The novel Volkswagen Blues is a novel that was written by Jacques Poulin. It was originally published in French in 1984, and was translated into English in 1988. The novel was well acclaimed, being nominated for the Governor General's Award for French-language fiction in 1984 and being one of the selected novels in the 2005 edition of Canada Reads.
In the style of the Beat Generation, Volkswagen Blues is a road novel, mimicking the famous style of Jack Kerouac. Poulin starts off the novel by introducing his protagonist with the pseudonym Jack Waterman, who is suffering from writer’s block. He finds an old postcard and he begins a journey to find his brother, who has been long lost. At the beginning, while he is traveling, he picks up a hitchhiker and a cat named Chop Suey. The hitchhiker is nicknamed “La Grande Sauterelle” because she has really long legs that look like a grasshopper.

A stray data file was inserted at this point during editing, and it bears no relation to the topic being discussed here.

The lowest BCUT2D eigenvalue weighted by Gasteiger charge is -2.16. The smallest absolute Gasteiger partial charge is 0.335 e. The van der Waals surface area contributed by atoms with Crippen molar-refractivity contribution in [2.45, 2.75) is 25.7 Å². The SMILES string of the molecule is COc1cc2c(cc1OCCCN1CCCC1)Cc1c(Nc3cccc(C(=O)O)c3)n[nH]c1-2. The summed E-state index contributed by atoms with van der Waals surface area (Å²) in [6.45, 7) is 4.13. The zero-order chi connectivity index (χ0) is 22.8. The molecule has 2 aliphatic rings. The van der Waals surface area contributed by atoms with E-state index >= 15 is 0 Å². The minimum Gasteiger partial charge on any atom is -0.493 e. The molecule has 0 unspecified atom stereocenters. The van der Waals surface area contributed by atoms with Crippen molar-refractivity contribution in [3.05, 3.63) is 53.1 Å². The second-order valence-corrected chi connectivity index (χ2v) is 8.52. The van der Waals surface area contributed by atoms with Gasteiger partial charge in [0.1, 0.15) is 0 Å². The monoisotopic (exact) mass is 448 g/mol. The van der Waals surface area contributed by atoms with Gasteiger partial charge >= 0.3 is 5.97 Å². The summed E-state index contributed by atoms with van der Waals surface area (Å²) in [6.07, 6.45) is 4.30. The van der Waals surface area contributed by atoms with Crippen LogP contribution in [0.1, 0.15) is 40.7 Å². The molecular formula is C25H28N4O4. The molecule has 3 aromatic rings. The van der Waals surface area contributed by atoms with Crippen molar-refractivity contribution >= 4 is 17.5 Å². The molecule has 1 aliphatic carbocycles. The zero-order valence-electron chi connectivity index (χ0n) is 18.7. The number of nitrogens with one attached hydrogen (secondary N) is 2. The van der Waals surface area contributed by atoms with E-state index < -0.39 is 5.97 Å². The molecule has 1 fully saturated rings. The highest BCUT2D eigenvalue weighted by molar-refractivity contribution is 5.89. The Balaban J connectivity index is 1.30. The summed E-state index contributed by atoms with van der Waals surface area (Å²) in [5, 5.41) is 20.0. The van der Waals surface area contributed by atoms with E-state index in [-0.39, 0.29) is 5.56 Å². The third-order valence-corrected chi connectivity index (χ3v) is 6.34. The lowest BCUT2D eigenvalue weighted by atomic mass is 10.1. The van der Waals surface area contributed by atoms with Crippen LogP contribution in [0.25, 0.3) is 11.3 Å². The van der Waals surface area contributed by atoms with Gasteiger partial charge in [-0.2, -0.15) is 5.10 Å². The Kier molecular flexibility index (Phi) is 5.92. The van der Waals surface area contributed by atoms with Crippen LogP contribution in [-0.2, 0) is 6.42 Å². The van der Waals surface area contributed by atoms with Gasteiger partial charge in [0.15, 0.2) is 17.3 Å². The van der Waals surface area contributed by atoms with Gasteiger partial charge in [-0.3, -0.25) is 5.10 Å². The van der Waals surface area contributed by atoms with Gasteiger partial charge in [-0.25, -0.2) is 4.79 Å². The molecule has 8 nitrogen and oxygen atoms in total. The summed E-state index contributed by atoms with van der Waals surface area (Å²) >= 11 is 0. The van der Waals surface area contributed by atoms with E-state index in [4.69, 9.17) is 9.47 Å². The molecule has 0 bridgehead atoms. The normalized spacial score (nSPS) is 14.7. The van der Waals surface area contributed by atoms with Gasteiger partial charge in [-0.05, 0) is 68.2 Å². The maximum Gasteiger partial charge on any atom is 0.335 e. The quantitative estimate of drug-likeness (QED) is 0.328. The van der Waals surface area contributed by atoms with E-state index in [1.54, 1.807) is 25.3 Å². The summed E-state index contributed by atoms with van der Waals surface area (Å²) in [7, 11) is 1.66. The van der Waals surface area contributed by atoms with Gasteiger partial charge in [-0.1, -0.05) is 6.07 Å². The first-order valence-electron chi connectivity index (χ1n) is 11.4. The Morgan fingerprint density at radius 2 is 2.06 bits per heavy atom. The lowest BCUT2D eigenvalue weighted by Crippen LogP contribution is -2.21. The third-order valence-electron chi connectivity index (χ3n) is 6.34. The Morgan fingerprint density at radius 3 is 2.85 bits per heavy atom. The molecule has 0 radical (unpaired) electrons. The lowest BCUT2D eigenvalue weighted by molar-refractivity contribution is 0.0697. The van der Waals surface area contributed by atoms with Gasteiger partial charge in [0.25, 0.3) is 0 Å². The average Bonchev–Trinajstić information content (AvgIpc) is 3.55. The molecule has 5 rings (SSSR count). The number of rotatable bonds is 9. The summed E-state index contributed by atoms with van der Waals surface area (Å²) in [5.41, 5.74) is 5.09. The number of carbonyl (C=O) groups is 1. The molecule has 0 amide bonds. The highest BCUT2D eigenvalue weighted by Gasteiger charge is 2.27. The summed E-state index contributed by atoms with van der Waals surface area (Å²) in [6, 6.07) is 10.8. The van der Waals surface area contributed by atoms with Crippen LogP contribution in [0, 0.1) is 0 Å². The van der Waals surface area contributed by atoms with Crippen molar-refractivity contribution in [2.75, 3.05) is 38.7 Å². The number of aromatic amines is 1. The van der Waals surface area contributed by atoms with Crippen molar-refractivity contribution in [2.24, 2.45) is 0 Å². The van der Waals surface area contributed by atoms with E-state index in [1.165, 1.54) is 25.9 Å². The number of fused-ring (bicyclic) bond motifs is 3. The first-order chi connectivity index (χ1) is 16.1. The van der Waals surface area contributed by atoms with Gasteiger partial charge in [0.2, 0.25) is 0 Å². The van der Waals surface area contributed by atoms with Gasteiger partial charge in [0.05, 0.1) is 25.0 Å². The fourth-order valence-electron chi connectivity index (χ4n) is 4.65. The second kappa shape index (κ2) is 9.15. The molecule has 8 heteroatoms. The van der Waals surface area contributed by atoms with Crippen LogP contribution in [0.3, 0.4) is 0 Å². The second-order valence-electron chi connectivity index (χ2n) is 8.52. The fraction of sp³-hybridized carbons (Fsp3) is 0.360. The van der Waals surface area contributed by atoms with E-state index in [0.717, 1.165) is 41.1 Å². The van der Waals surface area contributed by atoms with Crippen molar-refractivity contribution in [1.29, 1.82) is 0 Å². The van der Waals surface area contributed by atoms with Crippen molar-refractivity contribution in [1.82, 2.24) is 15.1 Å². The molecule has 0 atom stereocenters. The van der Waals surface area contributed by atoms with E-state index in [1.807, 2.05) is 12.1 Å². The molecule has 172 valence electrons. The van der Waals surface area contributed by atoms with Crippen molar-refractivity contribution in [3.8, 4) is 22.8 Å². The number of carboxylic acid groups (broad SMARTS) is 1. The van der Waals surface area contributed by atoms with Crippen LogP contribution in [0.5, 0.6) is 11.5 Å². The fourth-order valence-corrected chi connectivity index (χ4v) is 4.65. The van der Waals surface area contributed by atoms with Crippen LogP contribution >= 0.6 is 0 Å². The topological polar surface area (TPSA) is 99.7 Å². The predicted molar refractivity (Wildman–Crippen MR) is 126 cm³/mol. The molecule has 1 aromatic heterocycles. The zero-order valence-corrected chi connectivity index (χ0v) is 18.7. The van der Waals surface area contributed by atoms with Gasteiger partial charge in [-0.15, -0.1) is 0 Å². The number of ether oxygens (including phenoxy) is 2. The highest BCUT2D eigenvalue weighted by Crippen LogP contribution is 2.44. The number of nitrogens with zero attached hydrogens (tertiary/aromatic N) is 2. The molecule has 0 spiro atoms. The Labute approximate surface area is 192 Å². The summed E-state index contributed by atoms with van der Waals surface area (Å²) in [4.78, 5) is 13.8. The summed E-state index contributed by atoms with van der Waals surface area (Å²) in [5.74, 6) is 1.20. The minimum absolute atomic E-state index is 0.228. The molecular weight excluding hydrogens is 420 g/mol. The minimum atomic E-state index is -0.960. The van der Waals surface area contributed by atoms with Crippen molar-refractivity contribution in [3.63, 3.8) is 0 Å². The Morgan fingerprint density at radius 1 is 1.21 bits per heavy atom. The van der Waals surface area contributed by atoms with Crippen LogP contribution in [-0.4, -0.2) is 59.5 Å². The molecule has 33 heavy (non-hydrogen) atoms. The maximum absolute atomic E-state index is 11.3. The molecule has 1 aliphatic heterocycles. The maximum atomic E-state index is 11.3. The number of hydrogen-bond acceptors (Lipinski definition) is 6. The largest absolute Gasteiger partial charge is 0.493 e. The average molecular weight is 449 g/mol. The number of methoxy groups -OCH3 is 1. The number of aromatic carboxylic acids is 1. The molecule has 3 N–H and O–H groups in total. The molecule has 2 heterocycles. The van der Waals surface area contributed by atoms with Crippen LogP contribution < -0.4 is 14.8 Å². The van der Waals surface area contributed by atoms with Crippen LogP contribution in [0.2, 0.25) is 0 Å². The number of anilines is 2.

As the group travels along in Jack’s Volkswagen Minibus, which becomes a character in itself over the course of the story, they pass through many big cities in Canada and the American West. They not only travel over the land but also explore the history of how Europeans interacted with the natives that lived in each of the regions. The don’t just drive around; Jack and La Grande Sauterelle discuss literature, American expansion, and how the discovery of the Natives was actually an invasion and not a discovery. Volkswagen Blues is another novel that narrates a journey that can be described as a “lost paradise,” full of disillusionment and self-discovery, that turns into an allegory for the history of how the French explored North America.